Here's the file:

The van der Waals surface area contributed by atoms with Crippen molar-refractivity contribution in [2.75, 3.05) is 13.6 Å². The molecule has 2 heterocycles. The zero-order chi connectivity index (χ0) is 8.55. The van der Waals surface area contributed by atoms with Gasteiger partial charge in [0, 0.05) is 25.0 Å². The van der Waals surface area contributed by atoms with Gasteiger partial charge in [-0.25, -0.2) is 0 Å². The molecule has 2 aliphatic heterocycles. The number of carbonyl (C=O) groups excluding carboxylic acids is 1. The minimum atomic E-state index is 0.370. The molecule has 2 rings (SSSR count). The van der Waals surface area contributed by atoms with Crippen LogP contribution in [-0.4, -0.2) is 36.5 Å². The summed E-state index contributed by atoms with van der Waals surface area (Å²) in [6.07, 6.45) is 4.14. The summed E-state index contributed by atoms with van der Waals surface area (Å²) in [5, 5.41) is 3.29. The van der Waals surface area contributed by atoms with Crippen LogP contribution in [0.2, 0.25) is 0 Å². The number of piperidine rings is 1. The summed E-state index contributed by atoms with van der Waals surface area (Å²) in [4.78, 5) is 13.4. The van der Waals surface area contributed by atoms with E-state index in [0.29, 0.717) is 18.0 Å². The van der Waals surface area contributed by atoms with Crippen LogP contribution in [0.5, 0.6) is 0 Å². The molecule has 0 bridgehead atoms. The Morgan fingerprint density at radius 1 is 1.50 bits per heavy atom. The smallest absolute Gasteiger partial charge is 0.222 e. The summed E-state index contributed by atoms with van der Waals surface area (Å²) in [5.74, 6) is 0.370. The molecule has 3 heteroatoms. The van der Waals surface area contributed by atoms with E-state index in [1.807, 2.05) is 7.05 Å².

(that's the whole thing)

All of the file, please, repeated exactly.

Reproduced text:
The van der Waals surface area contributed by atoms with Crippen molar-refractivity contribution in [2.75, 3.05) is 13.6 Å². The molecule has 2 heterocycles. The zero-order chi connectivity index (χ0) is 8.55. The van der Waals surface area contributed by atoms with Gasteiger partial charge in [0, 0.05) is 25.0 Å². The van der Waals surface area contributed by atoms with Gasteiger partial charge in [-0.25, -0.2) is 0 Å². The molecule has 2 aliphatic heterocycles. The number of carbonyl (C=O) groups excluding carboxylic acids is 1. The minimum atomic E-state index is 0.370. The molecule has 2 rings (SSSR count). The van der Waals surface area contributed by atoms with Crippen LogP contribution in [-0.4, -0.2) is 36.5 Å². The summed E-state index contributed by atoms with van der Waals surface area (Å²) in [6.07, 6.45) is 4.14. The summed E-state index contributed by atoms with van der Waals surface area (Å²) in [5, 5.41) is 3.29. The van der Waals surface area contributed by atoms with Crippen LogP contribution in [0.2, 0.25) is 0 Å². The number of piperidine rings is 1. The summed E-state index contributed by atoms with van der Waals surface area (Å²) in [4.78, 5) is 13.4. The van der Waals surface area contributed by atoms with E-state index in [0.29, 0.717) is 18.0 Å². The van der Waals surface area contributed by atoms with Crippen LogP contribution in [0.5, 0.6) is 0 Å². The molecule has 0 bridgehead atoms. The Morgan fingerprint density at radius 1 is 1.50 bits per heavy atom. The smallest absolute Gasteiger partial charge is 0.222 e. The summed E-state index contributed by atoms with van der Waals surface area (Å²) in [5.74, 6) is 0.370. The molecule has 3 heteroatoms. The van der Waals surface area contributed by atoms with E-state index in [1.807, 2.05) is 7.05 Å².